Bee hoon factories running out of steam


MALAYSIA is expected to face a shortage of bee hoon (rice vermicelli) in a week as factories are unable to obtain shredded wood needed as fuel for the manufacturing process, reported Sin Chew Daily.

Bee Hoon Manufacturers Association president Datuk Hong Zu Dian said most factories are left with a week’s worth of fuel.

Hong noted that wood processing is not one of the industry sectors allowed to operate during the movement control order.

He said shredded wood is used to heat up boilers for steaming the noodles.

Hong issued a statement urging the Ministry of International Trade and Industry to consider allowing the wood processing industry to resume operations.

He said manufacturers had not faced a problem during last year’s MCO as the wood processing sector was allowed to operate then.

The demand for bee hoon, Hong added, rose during the MCO period as many households cook at home.

> Fishermen in Sungai Besar, Selangor, are reportedly too afraid to go out to sea after several fishing boats were detained for alleged encroachment into Indonesian waters, reported Sin Chew Daily.

Malaysian Fisheries General Association president Chia Tian Hee said a fishing boat along with its entire crew was detained by Indonesian authorities on June 22.

Chia claimed this was the fourth incident this month.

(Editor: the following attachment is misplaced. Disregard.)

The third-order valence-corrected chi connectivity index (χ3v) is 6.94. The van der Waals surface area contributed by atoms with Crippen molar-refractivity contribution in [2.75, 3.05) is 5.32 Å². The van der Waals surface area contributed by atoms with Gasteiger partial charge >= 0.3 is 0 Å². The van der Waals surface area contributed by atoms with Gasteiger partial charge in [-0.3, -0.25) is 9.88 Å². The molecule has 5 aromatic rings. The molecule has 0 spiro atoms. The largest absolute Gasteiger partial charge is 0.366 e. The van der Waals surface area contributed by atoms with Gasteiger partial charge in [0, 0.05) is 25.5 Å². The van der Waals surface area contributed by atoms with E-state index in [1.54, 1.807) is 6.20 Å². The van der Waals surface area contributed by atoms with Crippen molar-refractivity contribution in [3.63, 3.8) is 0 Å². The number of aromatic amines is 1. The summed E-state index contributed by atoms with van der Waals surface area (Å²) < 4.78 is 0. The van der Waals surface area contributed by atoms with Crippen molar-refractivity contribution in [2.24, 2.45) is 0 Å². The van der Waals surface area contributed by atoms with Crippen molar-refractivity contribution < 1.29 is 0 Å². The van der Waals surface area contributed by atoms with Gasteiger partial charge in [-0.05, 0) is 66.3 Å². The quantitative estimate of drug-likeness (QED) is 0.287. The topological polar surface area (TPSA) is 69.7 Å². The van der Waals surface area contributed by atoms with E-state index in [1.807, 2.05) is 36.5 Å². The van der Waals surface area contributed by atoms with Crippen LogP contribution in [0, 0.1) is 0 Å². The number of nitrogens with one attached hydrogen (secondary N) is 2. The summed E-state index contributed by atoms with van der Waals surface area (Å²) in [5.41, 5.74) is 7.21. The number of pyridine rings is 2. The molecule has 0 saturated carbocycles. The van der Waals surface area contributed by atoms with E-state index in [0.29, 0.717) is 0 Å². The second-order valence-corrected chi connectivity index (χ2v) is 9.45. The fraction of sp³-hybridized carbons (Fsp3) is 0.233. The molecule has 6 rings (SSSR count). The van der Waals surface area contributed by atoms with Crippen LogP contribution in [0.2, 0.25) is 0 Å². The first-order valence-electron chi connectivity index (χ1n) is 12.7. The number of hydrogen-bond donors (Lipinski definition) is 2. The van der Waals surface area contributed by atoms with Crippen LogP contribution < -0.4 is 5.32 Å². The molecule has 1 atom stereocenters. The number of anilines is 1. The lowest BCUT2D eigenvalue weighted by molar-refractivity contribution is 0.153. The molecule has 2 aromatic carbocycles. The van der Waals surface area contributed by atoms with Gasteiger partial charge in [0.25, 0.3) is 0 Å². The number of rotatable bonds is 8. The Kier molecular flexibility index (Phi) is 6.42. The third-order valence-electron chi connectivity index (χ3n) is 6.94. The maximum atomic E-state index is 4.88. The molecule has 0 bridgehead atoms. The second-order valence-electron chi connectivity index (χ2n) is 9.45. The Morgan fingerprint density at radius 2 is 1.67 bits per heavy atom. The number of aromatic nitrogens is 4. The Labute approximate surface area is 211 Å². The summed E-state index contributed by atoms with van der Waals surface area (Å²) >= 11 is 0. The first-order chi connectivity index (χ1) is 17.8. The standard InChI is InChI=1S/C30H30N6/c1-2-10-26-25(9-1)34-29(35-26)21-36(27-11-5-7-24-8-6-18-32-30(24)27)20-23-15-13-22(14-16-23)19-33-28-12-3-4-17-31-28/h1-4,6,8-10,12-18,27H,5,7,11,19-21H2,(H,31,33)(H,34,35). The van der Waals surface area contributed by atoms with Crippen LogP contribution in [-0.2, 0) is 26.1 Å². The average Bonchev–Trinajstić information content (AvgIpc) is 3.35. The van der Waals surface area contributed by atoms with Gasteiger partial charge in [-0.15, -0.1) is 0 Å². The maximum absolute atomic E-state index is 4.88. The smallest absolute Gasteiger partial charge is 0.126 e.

When Indonesian vessels approach, the fishermen would cut their nets and flee, causing them to incur huge losses as each net costs between RM35,000 and RM40,000.

Chia urged the government to take action to stop this from happening again.

> Chinese educationist groups Dong Zong and Jiao Zong, collectively known as Dong Jiao Zong, are urging Chinese youths to become teachers, reported China Press.

In a statement released on Tuesday, the groups noted that Chinese vernacular schools are short of 700 teachers whereas secondary schools are facing a shortage of 100 Chinese-language teachers.

In response to the Education Ministry’s recent announcement to hire 18,000 teachers this year, Dong Jiao Zong urged Chinese youths to apply to ensure that the plan is a success.

However, it also urged the ministry to widen the recruitment requirement to allow graduates from private universities to also apply to become teachers, not just public university graduates.

> The Malaysian Hairdressing Association estimates that 30% of hairdressers will be closing their business permanently if the MCO is extended, reported Sin Chew Daily.

According to its president Michael Poh, around 30% wound up during the MCO in 2020 and more will be expected to do the same if the current situation persists.

The above articles are compiled from the vernacular newspapers (Bahasa Malaysia, Chinese and Tamil dailies). As such, stories are grouped according to the respective language/medium. Where a paragraph begins with a >, it denotes a separate news item.

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